Do I Need To Defrag My MacBook?
Many computer users are familiar with the idea that if their computer is running slowly that they should have it defraged to help speed it up. And while the benefits of doing it are known, the question remains is it still relevant nowadays, especially with MacBooks?
Well, we are going to dive into what it is exactly as well as debunk everything defrag related and what tools you can use to help speed up your Mac’s systems performance, just as well. So, let’s get into it…
What does the term mean?
Disc defragmentation is basically what was referred to as a way of cleansing your computers memory. In the past, it was important in helping to keep a PC working at optimum performance. This is because when any PC stores files, it basically saves them where there is available space on the drive. However, over time, by having to delete files in different places, this led to opening up random spaces for file storage scattering files all across your PC’s system. This then meant that your computer’s system would find the files much slower, thereby affecting system performance in turn. However, through disk defragmentation, it basically provides the device the chance to locate the specified files and reorganise them together, which in turn speeds up your system.
Is ‘Defragging’ Necessary?
This then brings us to the question of whether your MacBook actually requires to be defragmented or not. The answer to that is, no. This is because it’s not really a necessity for MacBooks nowadays. This is because any Mac running any version of MacOS later than 10.2 is able to clean up fragmented files by itself.
However, a manual defrag can be very useful, especially if your Mac’s storage capacity is almost full. Ironically though, this is also when carrying out a defrag becomes a challenge, as your system will still temporarily require extra space to save the files it’s shuffling around. As such, having a full storage isn’t good, because the more files there are, the slower the process will be. So, even though it’s not advisable, if you still feel the need to defrag your Mac you can use a third party app like CleanMyMac X.
In fact, it is for this reason that external storage is important and very useful. Since majority of Mac users, simply save their files and store them away in their Documents, we end up forgetting or giving a thought, to how they are organised. In these cases, backing up all of your files to an external device for safekeeping and a usb c dock to help facilitate that. It can save you a lot of trouble as well. This is because instead of harbouring unnecessary files in your Mac, you can back up your files on external devices and delete the necessary storage hoarders on your MacBook.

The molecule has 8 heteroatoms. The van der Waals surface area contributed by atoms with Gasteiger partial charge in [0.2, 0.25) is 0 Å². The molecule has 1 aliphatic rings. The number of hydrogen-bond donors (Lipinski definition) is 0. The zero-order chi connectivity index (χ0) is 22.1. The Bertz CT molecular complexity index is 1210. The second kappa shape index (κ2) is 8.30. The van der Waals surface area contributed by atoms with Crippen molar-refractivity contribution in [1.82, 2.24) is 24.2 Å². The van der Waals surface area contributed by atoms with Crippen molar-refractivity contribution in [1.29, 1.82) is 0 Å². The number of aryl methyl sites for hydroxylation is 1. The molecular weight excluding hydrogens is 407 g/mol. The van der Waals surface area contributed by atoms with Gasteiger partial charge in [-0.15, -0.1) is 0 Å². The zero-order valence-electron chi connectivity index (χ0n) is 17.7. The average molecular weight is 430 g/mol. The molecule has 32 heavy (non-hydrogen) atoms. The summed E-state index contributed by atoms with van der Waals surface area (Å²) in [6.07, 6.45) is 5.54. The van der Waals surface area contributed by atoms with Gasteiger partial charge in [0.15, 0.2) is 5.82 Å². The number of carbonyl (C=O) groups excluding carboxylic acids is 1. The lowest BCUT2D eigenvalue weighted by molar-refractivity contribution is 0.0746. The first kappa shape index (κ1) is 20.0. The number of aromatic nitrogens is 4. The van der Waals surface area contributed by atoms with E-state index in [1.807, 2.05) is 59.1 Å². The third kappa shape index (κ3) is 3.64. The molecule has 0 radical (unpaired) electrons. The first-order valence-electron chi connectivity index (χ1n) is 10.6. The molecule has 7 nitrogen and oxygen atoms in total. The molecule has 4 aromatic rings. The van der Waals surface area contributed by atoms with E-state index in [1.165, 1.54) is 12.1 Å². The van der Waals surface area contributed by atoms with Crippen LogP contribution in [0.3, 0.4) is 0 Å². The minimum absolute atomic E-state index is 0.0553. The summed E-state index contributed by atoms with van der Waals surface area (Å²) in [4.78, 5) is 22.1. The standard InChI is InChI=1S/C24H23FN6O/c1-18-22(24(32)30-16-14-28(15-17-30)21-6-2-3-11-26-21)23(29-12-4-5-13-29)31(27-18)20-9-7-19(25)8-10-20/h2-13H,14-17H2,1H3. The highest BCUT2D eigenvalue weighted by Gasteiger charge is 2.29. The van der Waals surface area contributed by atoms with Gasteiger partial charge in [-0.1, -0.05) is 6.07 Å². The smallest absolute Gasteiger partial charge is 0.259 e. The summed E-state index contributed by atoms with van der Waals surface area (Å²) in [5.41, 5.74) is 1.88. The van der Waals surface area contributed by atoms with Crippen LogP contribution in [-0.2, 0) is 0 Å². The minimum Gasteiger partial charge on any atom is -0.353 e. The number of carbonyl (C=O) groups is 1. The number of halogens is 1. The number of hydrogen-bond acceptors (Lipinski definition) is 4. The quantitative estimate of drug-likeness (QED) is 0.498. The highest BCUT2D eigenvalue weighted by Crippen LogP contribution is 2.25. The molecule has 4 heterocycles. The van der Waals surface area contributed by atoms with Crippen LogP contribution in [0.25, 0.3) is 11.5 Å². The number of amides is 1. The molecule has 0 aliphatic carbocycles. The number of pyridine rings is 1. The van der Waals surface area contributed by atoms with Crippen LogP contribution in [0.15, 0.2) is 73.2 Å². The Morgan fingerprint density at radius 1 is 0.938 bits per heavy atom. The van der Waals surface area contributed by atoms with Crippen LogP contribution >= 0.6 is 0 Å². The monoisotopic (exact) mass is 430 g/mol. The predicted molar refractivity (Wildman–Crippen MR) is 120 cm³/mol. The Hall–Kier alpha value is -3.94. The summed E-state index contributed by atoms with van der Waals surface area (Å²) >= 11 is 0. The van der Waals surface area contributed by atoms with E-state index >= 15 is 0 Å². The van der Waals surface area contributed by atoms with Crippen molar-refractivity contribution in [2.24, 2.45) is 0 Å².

Can it damage my HDD?
No, it won’t damage your HDD. This is because sorting out the files, isn’t harmful as it is mostly just trying to improve your system’s performance. However, on the other hand, defragging your SSD can be damaging. This is because they operate differently as compared to HDD and they usually have their own auto-maintenance processes. Therefore, you don’t have to defrag a SSD to improve your MacBook.
What else can I do instead of defragmenting My Mac?
You can repair disk permissions. This essentially resets how your file system works, in regards to your Mac’s apps, as well as it’s services. However, it’s best to go for a safer option especially if you aren’t too sure about what you’re doing. In this regard, you can rely on third party diagnostic apps instead.
How To Effectively Keep Your MacBook Performing Well.
Keeping your MacBook safe and performing well mostly comes down to keep a close eye and taking a proactive approach and using diagnostic apps is a good way to help you do that. Majority of them, will allow you to keep an eye on everything from battery performance to how much storage you have left. You can also analyse your connectivity performance, apps, processors, and a bunch of other useful stuff. Also, most of these apps are built in to alert you whenever it becomes necessary to clean up your Mac, by deleting large files to help prevent slow processing speeds, as well as remove any malware.
Other ways include; updating your MacOS software, deleting unnecessary files as well as preventing apps from launching automatically. You must keep in mind that transferring files can also cause fragmentation. So, for example, if you have multiple Macs and find yourself transferring files using a c hub between them, a backup software app can be useful. As they keep everything organised across several devices, so you can either sync whole file systems or just specific files with no problems.
In summary, when it comes to your Mac, manually defragging it is not necessary and frankly, it’s not advised. Therefore, it’s best to just be keeping your file system organized.
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